Autism Needs To Be Studied, Heard, Accepted – Epidemic or Not!

Autism Needs To Be Studied, Heard, Accepted - Epidemic or Not!
Photo Credits: https://www.psychologytoday.com/blog/the-superhuman-mind/201310/the-left-hemisphere-hypothesis-autism

I have noticed recently that my inbox is flooded with reports, studies, research and what-have-you concerning the growing rate of autism. Most of these studies are out to debunk the idea that this pervasive developmental disorder is not an “epidemic”. It just so happens that diagnoses nowadays are more reliable and efficient to the point of being advanced. Children as young as a few months can even be diagnosed using tech-savvy systems never before imagined.

But what do these reports and studies are really trying to expose? Are these people helping the autism communities who are struggling to meet their autistic kids’ needs for better services? Let’s say there is some truth to autism not an epidemic, now what? Can they show us the underlying cause of the disorder? Do they have foolproof treatment that can completely cure these children and adults who, in their daily lives, are struggling to be accepted in a society that is so easy to shun away from the not-so-ordinary?

I have nothing against reports and studies like this but when it offers nothing but yet, another dead-end, that’s when I get really disappointed. We need more experts and professionals who can clearly draw the line on what causes the disorder and how it can be either prevented or cured. If there is no cure, present us with new alternative treatment then. When one presents a problem, a solution is always necessary. Saying that it is not an epidemic amid the increasing rate of children being diagnosed and, offering no clue whatsoever on how it came to be is truly disturbing.

There are so many things going on with autism. From vaccines to diabetes to environmental concerns, the list of possible causes can make one’s head spin. Add to the pile the seemingly worsening state of accepting such disorder as something commonplace in the society. Yesterday, I was reading this news about a man who was targeted just because he has autism and, it broke my heart into tiny little pieces. I cannot fathom what the family must have felt to hear such horrible findings from the police. I have no strength to grasp such an idea if it happens to my son.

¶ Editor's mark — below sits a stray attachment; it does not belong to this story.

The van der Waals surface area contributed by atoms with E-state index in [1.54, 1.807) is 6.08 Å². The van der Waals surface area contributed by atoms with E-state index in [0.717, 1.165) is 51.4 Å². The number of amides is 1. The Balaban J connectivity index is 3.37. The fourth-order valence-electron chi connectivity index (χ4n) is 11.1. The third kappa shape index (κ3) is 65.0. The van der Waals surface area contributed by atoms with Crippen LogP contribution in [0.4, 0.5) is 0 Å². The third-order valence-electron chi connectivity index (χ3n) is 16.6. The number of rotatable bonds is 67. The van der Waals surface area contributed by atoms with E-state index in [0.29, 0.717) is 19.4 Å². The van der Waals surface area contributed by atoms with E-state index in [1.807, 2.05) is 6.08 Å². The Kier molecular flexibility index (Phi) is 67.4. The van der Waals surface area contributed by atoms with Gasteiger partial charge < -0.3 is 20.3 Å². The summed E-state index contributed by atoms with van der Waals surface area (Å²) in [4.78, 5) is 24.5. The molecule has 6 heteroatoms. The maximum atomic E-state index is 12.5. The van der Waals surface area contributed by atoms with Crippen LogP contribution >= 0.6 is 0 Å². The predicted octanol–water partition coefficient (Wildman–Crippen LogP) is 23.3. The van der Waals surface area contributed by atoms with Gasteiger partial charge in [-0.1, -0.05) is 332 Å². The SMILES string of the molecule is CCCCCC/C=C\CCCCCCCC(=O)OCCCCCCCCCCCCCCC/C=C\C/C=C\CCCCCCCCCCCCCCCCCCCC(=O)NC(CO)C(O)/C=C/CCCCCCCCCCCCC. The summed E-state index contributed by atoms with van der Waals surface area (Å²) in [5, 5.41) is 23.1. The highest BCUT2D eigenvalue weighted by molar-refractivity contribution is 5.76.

We are at a crossroads where autism is indeed increasing at a steady and alarming rate. Many nations have also opened its doors in recognizing that such a disorder has become a rampant issue and with these individuals safety at stake, a collective effort must be done to guarantee that they be studied, understood, and embraced.

Saying that it should not be a cause of worry because it is not considered an epidemic is akin to telling people that “It’s okay to swim as there is only a single shark in the water.” Epidemic or not, experts should double their efforts in finding answers instead of throwing more questions. Instead of sending us mixed signals, perhaps, it is high time for them to gather their heads together and help solve this baffling disorder. Enlighten us, pretty please. This cloak of mystery can sometimes feel suffocating.

Published by

Pamela Bryson-Weaver

Pamela Bryson-Weaver

Pamela Bryson-Weaver is the author of Living Autism Day by Day: Daily Reflections and Strategies to Give You Hope and Courage, a #1 BESTSELLER on Amazon.com and Amazon.ca. A staunch advocate for autism, she is also the mind behind the powerful website—www.livingautismnow.com—an online portal for parents, caregivers, individuals with ASD, service providers, and experts to interact with each other, to raise awareness, and locate the best possible services for them. Bryson-Weaver is uniquely qualified to speak on autism as she is the past president of the Autism Society in New Brunswick, and has promoted a resolution on Autism that was presented locally, provincially, and was passed nationally in Canada 2004. To date, all children diagnosed with Autism Spectrum Disorders in her province receive $20k per year for treatment. Married with 3 children, the main driving force in this advocacy is her youngest son, John, who has autism.

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